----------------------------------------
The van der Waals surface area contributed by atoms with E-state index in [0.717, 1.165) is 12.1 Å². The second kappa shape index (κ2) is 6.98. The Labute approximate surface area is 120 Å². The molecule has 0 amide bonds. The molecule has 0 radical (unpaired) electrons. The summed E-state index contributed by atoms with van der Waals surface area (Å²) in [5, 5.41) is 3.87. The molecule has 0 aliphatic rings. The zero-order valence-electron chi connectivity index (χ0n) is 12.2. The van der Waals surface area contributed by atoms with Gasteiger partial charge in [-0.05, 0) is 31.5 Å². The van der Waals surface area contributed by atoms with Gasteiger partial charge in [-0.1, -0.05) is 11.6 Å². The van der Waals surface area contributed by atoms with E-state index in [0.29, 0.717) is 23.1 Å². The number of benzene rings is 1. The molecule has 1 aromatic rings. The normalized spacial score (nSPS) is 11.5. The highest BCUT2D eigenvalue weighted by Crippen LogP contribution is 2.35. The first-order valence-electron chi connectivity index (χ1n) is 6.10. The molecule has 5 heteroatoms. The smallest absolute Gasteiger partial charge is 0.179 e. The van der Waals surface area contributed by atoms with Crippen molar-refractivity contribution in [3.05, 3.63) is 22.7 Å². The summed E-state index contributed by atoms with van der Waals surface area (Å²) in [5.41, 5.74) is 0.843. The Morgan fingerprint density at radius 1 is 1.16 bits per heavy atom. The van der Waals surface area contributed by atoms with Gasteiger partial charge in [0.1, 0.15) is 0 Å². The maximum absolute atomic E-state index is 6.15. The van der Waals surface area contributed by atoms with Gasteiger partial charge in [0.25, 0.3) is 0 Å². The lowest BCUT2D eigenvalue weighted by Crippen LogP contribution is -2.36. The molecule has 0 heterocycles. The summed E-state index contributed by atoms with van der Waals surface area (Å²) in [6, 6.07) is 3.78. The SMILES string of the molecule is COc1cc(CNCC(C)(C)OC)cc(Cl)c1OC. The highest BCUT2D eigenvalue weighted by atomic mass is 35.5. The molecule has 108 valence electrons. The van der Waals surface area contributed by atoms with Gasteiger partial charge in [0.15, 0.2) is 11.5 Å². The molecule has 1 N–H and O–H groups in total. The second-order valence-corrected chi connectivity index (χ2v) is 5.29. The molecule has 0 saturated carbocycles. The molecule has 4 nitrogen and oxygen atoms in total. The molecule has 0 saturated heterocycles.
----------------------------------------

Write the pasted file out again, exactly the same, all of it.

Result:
The van der Waals surface area contributed by atoms with E-state index in [0.717, 1.165) is 12.1 Å². The second kappa shape index (κ2) is 6.98. The Labute approximate surface area is 120 Å². The molecule has 0 amide bonds. The molecule has 0 radical (unpaired) electrons. The summed E-state index contributed by atoms with van der Waals surface area (Å²) in [5, 5.41) is 3.87. The molecule has 0 aliphatic rings. The zero-order valence-electron chi connectivity index (χ0n) is 12.2. The van der Waals surface area contributed by atoms with Gasteiger partial charge in [-0.05, 0) is 31.5 Å². The van der Waals surface area contributed by atoms with Gasteiger partial charge in [-0.1, -0.05) is 11.6 Å². The van der Waals surface area contributed by atoms with E-state index in [0.29, 0.717) is 23.1 Å². The number of benzene rings is 1. The molecule has 1 aromatic rings. The normalized spacial score (nSPS) is 11.5. The highest BCUT2D eigenvalue weighted by Crippen LogP contribution is 2.35. The first-order valence-electron chi connectivity index (χ1n) is 6.10. The molecule has 5 heteroatoms. The smallest absolute Gasteiger partial charge is 0.179 e. The van der Waals surface area contributed by atoms with Crippen molar-refractivity contribution in [3.05, 3.63) is 22.7 Å². The summed E-state index contributed by atoms with van der Waals surface area (Å²) in [5.41, 5.74) is 0.843. The Morgan fingerprint density at radius 1 is 1.16 bits per heavy atom. The van der Waals surface area contributed by atoms with Gasteiger partial charge in [0.1, 0.15) is 0 Å². The maximum absolute atomic E-state index is 6.15. The van der Waals surface area contributed by atoms with Gasteiger partial charge in [0.25, 0.3) is 0 Å². The lowest BCUT2D eigenvalue weighted by Crippen LogP contribution is -2.36. The molecule has 0 heterocycles. The summed E-state index contributed by atoms with van der Waals surface area (Å²) in [6, 6.07) is 3.78. The SMILES string of the molecule is COc1cc(CNCC(C)(C)OC)cc(Cl)c1OC. The highest BCUT2D eigenvalue weighted by atomic mass is 35.5. The molecule has 108 valence electrons. The van der Waals surface area contributed by atoms with Gasteiger partial charge in [0.15, 0.2) is 11.5 Å². The molecule has 1 N–H and O–H groups in total. The second-order valence-corrected chi connectivity index (χ2v) is 5.29. The molecule has 0 saturated carbocycles. The molecule has 4 nitrogen and oxygen atoms in total. The molecule has 0 saturated heterocycles.